Steven Langdon's Reviews > The Emperor of Paris

The Emperor of Paris by C.S. Richardson
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Sep 03, 2012

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Read in September, 2012

This is a very difficult book to rate! Much of the writing is very fine, the novel is wonderfully evocative of Paris in all its historical diversity and depth of character, and the fundamental story told is emotionally powerful. But the structure of this book is seriously (and needlessly) frustrating -- as if someone instructed the author that he must make his novel as difficult as possible to savour and enjoy.

"Wear your clothes," someone must have said, "inside out and upside down -- and you will be noticed!"

After going through the book twice, I now can follow the hidden logic of what C.S. Richardson is writing -- and I can say that this is a beautiful tale of emerging love, set against the backdrop of grim times (World War One, and the Depression of the 1930's,) in the dramatic setting of the 8th arrondissement of Paris. It is a novel that captures the wonder of unlooked for passions, and presents a rich parade of fascinating characters who stay with you -- the baker Octavio Notre-Dame and his war-ridden father, the frustrated artist Jacob Kalb from Geneva, bookseller Henri Fournier with his magic book and the scarred woman Isabeau Normande, working so hard at safeguarding the paintings in the Louvre.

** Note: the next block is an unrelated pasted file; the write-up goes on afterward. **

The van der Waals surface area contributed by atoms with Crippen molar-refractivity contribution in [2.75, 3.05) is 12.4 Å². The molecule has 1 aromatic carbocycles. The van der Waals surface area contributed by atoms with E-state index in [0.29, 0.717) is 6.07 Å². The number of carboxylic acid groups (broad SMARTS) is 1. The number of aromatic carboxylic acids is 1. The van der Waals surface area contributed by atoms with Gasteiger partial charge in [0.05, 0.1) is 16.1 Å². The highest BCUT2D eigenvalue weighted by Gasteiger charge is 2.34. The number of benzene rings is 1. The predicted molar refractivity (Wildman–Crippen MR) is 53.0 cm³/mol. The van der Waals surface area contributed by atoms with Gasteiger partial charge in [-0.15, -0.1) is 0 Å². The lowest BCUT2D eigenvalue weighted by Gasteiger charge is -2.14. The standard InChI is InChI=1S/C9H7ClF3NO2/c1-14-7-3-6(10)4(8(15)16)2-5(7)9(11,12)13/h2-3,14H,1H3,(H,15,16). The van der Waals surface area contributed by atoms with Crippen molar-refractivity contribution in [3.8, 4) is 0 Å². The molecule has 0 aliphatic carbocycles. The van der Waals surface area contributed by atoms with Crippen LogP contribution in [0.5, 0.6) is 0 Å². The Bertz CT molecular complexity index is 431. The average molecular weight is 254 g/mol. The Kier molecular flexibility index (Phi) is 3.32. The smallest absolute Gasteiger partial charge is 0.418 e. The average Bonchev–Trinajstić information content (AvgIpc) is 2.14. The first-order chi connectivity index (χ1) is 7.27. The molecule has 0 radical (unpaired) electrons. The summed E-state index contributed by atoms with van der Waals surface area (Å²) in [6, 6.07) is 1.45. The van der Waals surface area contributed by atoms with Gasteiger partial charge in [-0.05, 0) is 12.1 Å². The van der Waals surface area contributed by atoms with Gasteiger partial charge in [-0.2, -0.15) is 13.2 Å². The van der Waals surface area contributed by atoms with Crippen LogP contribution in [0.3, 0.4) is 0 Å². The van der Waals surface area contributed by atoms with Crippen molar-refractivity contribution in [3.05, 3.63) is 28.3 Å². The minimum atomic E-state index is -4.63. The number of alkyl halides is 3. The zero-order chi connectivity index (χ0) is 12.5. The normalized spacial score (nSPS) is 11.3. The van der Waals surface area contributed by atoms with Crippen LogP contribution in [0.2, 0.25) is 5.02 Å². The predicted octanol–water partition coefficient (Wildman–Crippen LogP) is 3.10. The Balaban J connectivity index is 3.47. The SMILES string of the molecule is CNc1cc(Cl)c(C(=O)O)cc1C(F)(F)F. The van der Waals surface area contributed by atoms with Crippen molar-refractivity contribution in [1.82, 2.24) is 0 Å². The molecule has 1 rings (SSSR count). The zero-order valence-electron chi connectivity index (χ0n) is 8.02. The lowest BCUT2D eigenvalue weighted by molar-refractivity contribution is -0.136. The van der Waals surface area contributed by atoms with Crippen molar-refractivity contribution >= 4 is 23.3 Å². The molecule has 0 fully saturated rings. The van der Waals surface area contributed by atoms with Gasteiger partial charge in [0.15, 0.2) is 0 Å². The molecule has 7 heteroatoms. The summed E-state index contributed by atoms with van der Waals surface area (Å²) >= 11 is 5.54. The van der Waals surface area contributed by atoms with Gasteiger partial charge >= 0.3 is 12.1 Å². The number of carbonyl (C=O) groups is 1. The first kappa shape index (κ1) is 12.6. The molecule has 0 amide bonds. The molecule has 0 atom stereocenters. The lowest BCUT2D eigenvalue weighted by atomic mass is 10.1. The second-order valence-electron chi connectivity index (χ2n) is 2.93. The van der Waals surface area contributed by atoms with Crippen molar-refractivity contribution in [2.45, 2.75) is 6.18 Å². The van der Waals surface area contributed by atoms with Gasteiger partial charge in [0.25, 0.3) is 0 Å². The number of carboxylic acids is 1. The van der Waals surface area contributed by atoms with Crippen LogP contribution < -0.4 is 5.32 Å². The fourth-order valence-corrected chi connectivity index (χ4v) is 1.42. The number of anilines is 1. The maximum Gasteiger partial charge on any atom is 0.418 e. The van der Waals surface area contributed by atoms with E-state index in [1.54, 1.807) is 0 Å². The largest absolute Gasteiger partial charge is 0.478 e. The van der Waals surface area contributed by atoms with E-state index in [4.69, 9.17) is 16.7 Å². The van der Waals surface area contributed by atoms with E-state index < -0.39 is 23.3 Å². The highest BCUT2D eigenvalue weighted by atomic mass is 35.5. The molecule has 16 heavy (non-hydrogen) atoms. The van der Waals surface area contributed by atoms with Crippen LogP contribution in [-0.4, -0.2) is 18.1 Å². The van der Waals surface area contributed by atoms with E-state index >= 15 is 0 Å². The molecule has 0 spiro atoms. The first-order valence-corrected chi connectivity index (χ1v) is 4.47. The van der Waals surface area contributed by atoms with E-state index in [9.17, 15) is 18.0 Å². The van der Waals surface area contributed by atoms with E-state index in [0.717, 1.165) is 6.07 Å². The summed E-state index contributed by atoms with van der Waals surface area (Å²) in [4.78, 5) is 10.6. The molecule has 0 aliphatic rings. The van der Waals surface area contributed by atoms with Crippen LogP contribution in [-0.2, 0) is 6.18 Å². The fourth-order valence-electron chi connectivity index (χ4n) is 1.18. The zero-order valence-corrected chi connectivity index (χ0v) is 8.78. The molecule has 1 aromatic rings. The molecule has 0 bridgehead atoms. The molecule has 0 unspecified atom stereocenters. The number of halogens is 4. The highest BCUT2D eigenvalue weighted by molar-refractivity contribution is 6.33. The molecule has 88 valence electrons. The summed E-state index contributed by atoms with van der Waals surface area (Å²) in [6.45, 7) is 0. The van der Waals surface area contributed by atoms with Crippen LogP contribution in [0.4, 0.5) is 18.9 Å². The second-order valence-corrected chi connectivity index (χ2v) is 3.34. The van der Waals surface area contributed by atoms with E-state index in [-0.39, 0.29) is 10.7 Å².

In his first book, Richardson had a straightforward structure -- the book was "The End of the Alphabet," and it was based around a dying man trying to pursue places in alphabetical order before his demise. No obscurity -- but wonderful writing and a devastating theme. Did someone tell the author he could prove he could rival Michael Ondaatje in structural complexity?

Too bad -- an excellent novel became, in my view, merely good through trying too hard.
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